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Friday, November 14, 2008

Dr. Arun Gandhi Speaks on Grandfather's Legacy November 19

SALISBURY, MD---The world learned about peace building and nonviolence from 20th century Indian leader Mahatma Gandhi. His grandson, Dr. Arun Gandhi, received one-on-one lessons.

 

Dr. Arun Gandhi shares his grandfather’s teachings and more as the next speaker in the Salisbury University Center for Conflict Resolution’s “One Person Can Make a Difference” Lecture Series. His talk, “The Living Legacy of Gandhi,” is 7 p.m. Wednesday, November 19, in Holloway Hall Auditorium.

SU’s Conflict Scholar-in-Residence, Gandhi returned to SU this fall thanks in part to a prestigious $80,000 Wilson Elkins Professorship awarded for the second consecutive year to Dr. Brian Polkinghorn, executive director of the Center for Conflict Resolution. During his residency, Gandhi is co-teaching a course entitled “The Global Impact of Gandhi” with Polkinghorn. During a study abroad program, SU students will travel to India with Gandhi to participate in his “Gandhi Legacy Tour.”

During his time at SU last year, Gandhi related a story about an early lesson he learned from his famous grandfather about peace building and nonviolence: To help fund his crusades for peace, independence of India and other issues, Mahatma Gandhi would charge 5 rupees per autograph during public appearances. It was 12-year-old Arun’s job to collect the money and autograph books from audience members. Arun used this task to test his grandfather by slipping in his own autograph book.  Mahatma Gandhi asked who’s book it was and Arun said it was his and his grandfather said, “Then I’ll need 5 rupees like anyone else.”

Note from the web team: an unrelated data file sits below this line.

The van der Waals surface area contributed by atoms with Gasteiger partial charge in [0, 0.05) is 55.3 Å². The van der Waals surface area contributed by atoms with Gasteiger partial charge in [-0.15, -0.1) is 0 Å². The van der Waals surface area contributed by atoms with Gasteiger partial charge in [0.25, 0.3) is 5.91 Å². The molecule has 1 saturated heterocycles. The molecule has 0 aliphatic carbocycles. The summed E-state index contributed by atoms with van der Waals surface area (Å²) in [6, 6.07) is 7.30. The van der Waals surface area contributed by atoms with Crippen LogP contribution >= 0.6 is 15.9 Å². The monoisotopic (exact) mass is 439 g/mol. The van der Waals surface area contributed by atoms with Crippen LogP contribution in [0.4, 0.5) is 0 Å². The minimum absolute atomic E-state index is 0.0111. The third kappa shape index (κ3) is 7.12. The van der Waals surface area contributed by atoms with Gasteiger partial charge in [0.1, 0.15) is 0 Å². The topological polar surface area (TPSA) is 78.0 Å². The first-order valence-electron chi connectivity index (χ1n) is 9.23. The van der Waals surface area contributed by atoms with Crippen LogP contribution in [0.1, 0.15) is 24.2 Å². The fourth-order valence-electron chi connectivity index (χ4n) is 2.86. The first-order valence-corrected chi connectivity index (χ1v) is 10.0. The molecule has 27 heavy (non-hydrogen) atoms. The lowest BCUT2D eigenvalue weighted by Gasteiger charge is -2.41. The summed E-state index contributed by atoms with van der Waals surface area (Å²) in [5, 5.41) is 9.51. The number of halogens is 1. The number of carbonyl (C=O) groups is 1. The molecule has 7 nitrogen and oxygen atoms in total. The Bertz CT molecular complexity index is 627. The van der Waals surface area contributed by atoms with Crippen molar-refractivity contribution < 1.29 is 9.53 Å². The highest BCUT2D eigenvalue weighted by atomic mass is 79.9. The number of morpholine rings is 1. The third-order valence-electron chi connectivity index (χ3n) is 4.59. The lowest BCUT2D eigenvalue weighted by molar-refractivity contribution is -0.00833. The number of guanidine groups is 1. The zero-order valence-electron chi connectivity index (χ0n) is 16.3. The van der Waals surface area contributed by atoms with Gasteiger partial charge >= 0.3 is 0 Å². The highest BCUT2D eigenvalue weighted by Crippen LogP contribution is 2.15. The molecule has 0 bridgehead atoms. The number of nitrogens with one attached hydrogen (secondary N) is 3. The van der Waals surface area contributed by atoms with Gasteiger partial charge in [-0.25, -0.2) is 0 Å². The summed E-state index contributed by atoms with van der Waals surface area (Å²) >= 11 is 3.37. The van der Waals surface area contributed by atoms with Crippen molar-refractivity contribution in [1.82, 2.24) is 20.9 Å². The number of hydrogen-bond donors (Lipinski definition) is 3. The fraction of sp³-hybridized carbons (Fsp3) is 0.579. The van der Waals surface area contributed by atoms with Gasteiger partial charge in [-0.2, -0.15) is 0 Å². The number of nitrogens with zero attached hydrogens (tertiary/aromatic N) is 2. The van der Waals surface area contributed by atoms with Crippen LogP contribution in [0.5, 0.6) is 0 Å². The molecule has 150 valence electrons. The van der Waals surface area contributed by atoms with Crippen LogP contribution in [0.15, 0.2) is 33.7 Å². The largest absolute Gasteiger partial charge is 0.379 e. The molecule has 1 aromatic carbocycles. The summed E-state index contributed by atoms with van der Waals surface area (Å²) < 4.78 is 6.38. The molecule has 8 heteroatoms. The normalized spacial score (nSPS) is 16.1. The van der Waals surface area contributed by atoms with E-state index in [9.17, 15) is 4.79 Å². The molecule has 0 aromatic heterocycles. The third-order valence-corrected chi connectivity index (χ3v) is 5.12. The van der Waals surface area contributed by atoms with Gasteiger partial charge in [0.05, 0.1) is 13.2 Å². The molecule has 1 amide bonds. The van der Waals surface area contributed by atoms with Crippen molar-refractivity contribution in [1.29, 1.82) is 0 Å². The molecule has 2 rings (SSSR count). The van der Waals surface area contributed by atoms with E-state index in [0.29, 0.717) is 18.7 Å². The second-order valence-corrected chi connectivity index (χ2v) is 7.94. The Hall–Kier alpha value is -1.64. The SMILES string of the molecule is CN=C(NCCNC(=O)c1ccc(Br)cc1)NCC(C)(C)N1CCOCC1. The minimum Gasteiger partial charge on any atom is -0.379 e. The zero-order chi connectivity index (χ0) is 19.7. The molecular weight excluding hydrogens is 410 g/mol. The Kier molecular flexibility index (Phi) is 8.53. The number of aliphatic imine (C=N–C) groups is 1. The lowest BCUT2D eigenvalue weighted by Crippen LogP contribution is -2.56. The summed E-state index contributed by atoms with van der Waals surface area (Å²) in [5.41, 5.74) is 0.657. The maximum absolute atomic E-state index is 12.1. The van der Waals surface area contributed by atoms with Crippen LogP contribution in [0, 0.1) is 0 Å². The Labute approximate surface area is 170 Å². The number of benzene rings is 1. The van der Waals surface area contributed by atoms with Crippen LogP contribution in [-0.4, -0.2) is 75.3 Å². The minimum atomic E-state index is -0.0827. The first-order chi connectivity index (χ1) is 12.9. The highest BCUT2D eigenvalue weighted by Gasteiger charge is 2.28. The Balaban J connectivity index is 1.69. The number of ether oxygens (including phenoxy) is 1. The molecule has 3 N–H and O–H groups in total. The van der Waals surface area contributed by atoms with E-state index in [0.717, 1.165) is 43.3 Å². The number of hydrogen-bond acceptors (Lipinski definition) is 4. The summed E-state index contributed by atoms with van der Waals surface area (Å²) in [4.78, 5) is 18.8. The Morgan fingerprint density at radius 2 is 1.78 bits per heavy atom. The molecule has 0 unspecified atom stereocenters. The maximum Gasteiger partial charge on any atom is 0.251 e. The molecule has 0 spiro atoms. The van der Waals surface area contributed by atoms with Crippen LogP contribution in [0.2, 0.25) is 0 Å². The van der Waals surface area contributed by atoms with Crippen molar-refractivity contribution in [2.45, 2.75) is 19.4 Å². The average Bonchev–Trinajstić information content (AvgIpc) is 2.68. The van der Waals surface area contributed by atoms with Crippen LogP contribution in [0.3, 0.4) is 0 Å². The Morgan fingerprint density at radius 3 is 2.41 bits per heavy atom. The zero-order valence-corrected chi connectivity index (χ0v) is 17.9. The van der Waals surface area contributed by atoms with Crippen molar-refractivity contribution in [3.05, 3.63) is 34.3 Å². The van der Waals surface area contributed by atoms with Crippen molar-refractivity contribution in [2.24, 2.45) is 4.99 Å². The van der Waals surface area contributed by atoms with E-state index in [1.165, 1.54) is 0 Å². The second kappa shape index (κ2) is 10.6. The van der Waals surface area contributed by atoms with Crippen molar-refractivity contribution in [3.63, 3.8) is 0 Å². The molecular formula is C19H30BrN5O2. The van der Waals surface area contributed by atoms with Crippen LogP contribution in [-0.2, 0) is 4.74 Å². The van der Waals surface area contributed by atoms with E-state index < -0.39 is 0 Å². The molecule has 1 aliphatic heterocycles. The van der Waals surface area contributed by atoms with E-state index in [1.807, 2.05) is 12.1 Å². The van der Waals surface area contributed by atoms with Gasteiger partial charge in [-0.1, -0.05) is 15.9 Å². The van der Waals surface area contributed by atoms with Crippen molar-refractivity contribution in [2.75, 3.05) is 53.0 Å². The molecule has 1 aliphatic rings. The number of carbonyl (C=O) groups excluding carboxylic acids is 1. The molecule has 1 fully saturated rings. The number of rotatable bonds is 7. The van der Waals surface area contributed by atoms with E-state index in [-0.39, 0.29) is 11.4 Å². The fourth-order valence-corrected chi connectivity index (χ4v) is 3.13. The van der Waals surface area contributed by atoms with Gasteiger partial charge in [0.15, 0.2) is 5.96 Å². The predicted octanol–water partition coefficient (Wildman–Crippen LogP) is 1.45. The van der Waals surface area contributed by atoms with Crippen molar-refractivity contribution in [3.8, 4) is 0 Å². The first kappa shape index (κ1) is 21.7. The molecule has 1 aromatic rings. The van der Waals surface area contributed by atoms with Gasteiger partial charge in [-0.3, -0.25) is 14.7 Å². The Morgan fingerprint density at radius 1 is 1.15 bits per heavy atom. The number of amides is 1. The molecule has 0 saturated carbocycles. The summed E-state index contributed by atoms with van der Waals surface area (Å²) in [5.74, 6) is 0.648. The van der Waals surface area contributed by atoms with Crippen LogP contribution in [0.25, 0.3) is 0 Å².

During Mahatma Gandhi’s meetings with high-level officials, Arun often barged in and demanded a free autograph, expecting Mahatma to become mad over the disturbance.  However, rather than angrily sending him out of the room or giving in and signing his grandson’s autograph book, Mahatma would merely place his hand over Arun’s mouth and hold him close, despite objections from many political leaders who encouraged Mahatma to merely sign the book and move on with the meeting. Arun never got his free autograph, but instead learned that violence is not the only outcome of anger. If channeled properly, it can strengthen bonds and increase the chances for peace.

Admission to Dr. Gandhi’s talk is free, but tickets are required. Tickets are available at the Information Desk of the Guerrieri University Center.

For more information call 410-219-2873 or visit the SU Web site at www.salisbury.edu.

 


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